Often called the silent thief of sight, glaucoma is an eye condition that typically begins with little to no visual symptoms. In fact, it is estimated that more than 2 million Americans have some form of glaucoma but 50 percent of them are not aware that they have the condition. Although the eye condition cannot be fully cured, it can be managed.
The board certified ophthalmologists at Visual Health have years of collective experience diagnosing and treating glaucoma, helping thousands of patients prolong their vision. If you believe you have glaucoma, schedule a consultation with Visual Health and continue reading to learn about the types of glaucoma, symptoms and treatment options.
Open-Angle Versus Narrow-Angle Glaucoma
Glaucoma occurs when the fluid inside the eye does not properly drain from the eye’s drainage channel or drainage angle, causing pressure to build inside the eye. Extremely high pressure can push against the eye’s optic nerve, permanently damaging nerve fibers and causing vision loss.
There are two types of glaucoma. Open-angle glaucoma, the most common type of the eye condition, occurs when the drainage channel has been damaged, leading to fluid accumulation and pressure buildup in the eye. Open-angle glaucoma occurs gradually and painlessly. A person with open-angle glaucoma may experience gradual peripheral vision loss. By the time they notice the vision loss, permanent, irreversible damage has occurred. Anyone can develop open-angle glaucoma. Individuals with an increased risk of developing the condition include African Americans, those with a family history of glaucoma, diabetics and individuals who are extremely nearsighted.
Narrow-angle (also known as closed-angle) glaucoma is very rare and occurs when the drainage channel becomes obstructed. Unlike open-angle glaucoma, narrow-angle glaucoma produces sudden, painful symptoms such as pain, headaches, halos around lights, vision loss, nausea and vomiting. If you experience any of these symptoms, you are advised to seek medical attention immediately. If left untreated, blindness can occur. Individuals who have had an eye injury, eye tumor or other eye conditions are at risk of developing narrow-angle glaucoma.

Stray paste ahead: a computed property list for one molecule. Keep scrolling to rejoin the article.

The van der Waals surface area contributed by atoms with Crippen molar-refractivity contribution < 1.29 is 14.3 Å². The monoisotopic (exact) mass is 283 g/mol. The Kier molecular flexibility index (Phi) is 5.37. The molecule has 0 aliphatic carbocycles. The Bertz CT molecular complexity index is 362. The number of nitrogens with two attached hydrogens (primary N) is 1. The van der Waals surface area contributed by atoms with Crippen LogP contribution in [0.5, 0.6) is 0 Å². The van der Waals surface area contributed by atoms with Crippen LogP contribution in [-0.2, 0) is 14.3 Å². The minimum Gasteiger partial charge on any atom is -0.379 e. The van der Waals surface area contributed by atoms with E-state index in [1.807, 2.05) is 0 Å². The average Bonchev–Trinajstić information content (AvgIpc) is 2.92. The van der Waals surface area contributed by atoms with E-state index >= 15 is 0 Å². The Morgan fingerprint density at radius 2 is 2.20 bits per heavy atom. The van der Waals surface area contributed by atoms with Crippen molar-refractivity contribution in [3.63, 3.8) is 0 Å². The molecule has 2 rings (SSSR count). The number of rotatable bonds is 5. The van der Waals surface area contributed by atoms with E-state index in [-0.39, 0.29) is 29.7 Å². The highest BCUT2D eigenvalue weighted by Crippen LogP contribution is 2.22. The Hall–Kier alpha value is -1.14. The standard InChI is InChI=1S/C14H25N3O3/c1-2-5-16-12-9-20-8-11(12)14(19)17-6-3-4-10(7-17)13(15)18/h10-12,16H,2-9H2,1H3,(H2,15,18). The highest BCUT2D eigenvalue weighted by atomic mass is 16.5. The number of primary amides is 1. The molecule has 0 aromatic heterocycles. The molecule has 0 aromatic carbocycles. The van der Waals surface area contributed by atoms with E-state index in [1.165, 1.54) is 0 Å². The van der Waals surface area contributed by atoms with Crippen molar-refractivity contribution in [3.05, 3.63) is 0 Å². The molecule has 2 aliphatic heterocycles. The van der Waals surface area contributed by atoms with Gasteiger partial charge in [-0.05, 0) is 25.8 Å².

Treatment for glaucoma depends on the severity of the eye condition. The most appropriate treatment option for you will be determined following a thorough eye exam and an evaluation of your symptoms. Visual Health offers the following treatment options:
If the glaucoma is in its early stages, eye drops and/or oral medication may be prescribed. These medications work to lower fluid pressure in the eye, minimizing the effects of the glaucoma. The amount of medication needed will depend on what is needed to control the glaucoma.
For advanced stages of glaucoma, surgery may be necessary. Surgery may be done in conjunction with medication, depending on the severity of the symptoms. The goal of surgery is to increase drainage. Visual Health offers laser glaucoma surgery, which involves using a state-of-the-art laser to target drainage tissue and thus improve drainage and lower fluid pressure. We also offer filter drain surgery, which aims to lower pressure in the eye when drops prove ineffective.
Schedule a Consultation with Visual Health
At Visual Health, our team of board certified ophthalmologists are trained and skilled in diagnosing and treating glaucoma. To learn more about glaucoma symptoms and treatment options, please call our Palm Springs or Jupiter office at 1-800-771-3937.